Tor Project is working on a web-wide random number generator

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Random number generators are the foundation of cryptography -- that's why the NSA secretly sabotaged the RNG standard that the National Institute for Standards and Technology developed. Read the rest

Pastejacking: using malicious javascript to insert sneaky text into pasted terminal commands

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When a computer stops behaving, the solution often involves looking up an obscure command and pasting it into the terminal -- even experienced administrators and programmers aren't immune to this, because remembering the exact syntax for commands you use once every couple years is a choresome task. Read the rest

Programmers' stress levels can accurately predict the quality of their code

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In Using (bio)metrics to predict code quality online, presented at the ACM's 38th International Conference on Software Engineering, two Swiss researchers presented their work on monitoring programmers' biometrics to predict the quality of the code they were writing.

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A software developer's version of the CIA's bureaucratic sabotage manual

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The Simple Sabotage Field Manual was published in 1944 by the Office of Strategic Services, the agency that came to be the CIA: it outlined simple tactics for putting bureaucratic grit in the wheels of occupied countries, for example, by referring key decisions to committees and then obstructing the work of those committees. Read the rest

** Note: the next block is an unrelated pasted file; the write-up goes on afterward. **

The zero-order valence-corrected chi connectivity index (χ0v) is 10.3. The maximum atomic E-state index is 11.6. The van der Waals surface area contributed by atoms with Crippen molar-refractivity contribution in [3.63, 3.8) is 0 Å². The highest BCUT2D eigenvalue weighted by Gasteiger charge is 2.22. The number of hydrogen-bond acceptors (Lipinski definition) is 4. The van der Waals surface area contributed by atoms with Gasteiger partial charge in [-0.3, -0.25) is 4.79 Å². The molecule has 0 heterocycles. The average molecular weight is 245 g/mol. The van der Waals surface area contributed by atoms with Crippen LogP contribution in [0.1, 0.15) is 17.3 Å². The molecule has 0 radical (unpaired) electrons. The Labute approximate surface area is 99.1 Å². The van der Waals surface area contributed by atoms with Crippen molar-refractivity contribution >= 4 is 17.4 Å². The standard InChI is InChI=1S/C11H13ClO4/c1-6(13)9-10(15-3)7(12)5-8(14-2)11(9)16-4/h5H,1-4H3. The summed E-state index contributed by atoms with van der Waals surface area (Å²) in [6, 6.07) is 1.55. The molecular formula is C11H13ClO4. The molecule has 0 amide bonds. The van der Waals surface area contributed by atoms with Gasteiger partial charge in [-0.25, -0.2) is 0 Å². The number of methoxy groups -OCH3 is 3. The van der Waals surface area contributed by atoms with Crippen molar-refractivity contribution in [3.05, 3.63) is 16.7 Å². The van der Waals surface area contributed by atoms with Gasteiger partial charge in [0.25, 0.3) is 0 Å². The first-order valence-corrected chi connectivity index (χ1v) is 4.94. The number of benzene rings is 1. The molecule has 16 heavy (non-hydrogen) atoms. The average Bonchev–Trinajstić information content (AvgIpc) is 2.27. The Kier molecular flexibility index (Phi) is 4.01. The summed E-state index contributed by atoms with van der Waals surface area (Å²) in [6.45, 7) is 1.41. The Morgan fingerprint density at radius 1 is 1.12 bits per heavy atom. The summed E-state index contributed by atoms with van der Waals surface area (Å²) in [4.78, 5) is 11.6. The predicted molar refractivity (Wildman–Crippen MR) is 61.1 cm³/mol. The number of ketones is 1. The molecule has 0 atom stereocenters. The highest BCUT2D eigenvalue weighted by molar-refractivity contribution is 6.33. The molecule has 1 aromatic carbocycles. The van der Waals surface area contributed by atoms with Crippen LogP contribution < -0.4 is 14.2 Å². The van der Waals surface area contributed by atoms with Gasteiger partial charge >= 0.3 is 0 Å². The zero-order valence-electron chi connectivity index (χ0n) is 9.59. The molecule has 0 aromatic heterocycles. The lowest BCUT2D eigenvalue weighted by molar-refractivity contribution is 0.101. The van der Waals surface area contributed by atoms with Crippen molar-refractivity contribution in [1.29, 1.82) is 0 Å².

Algorithmic cruelty: when Gmail adds your harasser to your speed-dial

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Inbox by Gmail combs through your email looking for frequent correspondents and puts the people who email you the most in a "speed dial" sidebar (that you can't edit) that puts their names and pictures front-and-center for you every time you go to your email. Read the rest

Baby names generated by a neural network

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In 2015, Stanford computer science PhD candidate Andrej Karpathy decided to test out some neural network tools he'd been experimenting with, and set them to generating plausible baby names. Read the rest

Astounding, visionary video about hypertext from 1976

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Brett Bobley writes, "'Hypertext: an Educational Experiment in English and Computer Science at Brown University' is an amazing documentary film from 1976 made by Brown University computer scientist Andries 'Andy' van Dam." Read the rest

Why Internet voting is a terrible idea, explained in small words anyone can understand

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In this 20 minute video, Princeton computer science prof Andrew Appel lays out the problems with Internet-based voting in crisp, nontechnical language that anyone can understand. Read the rest

Bitcoin transactions could consume as much energy as Denmark by the year 2020

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The numbers in this study are very back-of-the-envelope and assume a worst case: widespread adoption of Bitcoin and not much improvement in Bitcoin mining activity, along with long replacement cycles for older, less efficient mining rigs. Even the best case scenario has Bitcoin consuming a shocking amount of electricity.